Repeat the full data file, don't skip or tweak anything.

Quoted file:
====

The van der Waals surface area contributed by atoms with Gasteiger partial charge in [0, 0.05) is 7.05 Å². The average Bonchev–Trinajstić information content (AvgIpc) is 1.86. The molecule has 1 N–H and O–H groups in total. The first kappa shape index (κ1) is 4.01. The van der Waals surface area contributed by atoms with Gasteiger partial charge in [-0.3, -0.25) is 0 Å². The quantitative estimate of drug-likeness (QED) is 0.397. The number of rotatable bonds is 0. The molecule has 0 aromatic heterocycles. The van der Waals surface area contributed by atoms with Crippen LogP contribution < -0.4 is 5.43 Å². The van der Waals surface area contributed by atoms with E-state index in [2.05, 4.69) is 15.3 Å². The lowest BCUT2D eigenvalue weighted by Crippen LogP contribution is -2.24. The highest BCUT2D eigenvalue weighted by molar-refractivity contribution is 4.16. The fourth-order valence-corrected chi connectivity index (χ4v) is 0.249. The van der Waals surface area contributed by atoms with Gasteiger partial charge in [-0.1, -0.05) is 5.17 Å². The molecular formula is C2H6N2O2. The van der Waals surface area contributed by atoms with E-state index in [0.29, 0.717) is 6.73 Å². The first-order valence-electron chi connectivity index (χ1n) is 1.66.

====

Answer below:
The van der Waals surface area contributed by atoms with Gasteiger partial charge in [0, 0.05) is 7.05 Å². The average Bonchev–Trinajstić information content (AvgIpc) is 1.86. The molecule has 1 N–H and O–H groups in total. The first kappa shape index (κ1) is 4.01. The van der Waals surface area contributed by atoms with Gasteiger partial charge in [-0.3, -0.25) is 0 Å². The quantitative estimate of drug-likeness (QED) is 0.397. The number of rotatable bonds is 0. The molecule has 0 aromatic heterocycles. The van der Waals surface area contributed by atoms with Crippen LogP contribution < -0.4 is 5.43 Å². The van der Waals surface area contributed by atoms with E-state index in [2.05, 4.69) is 15.3 Å². The lowest BCUT2D eigenvalue weighted by Crippen LogP contribution is -2.24. The highest BCUT2D eigenvalue weighted by molar-refractivity contribution is 4.16. The fourth-order valence-corrected chi connectivity index (χ4v) is 0.249. The van der Waals surface area contributed by atoms with Gasteiger partial charge in [-0.1, -0.05) is 5.17 Å². The molecular formula is C2H6N2O2. The van der Waals surface area contributed by atoms with E-state index in [0.29, 0.717) is 6.73 Å². The first-order valence-electron chi connectivity index (χ1n) is 1.66.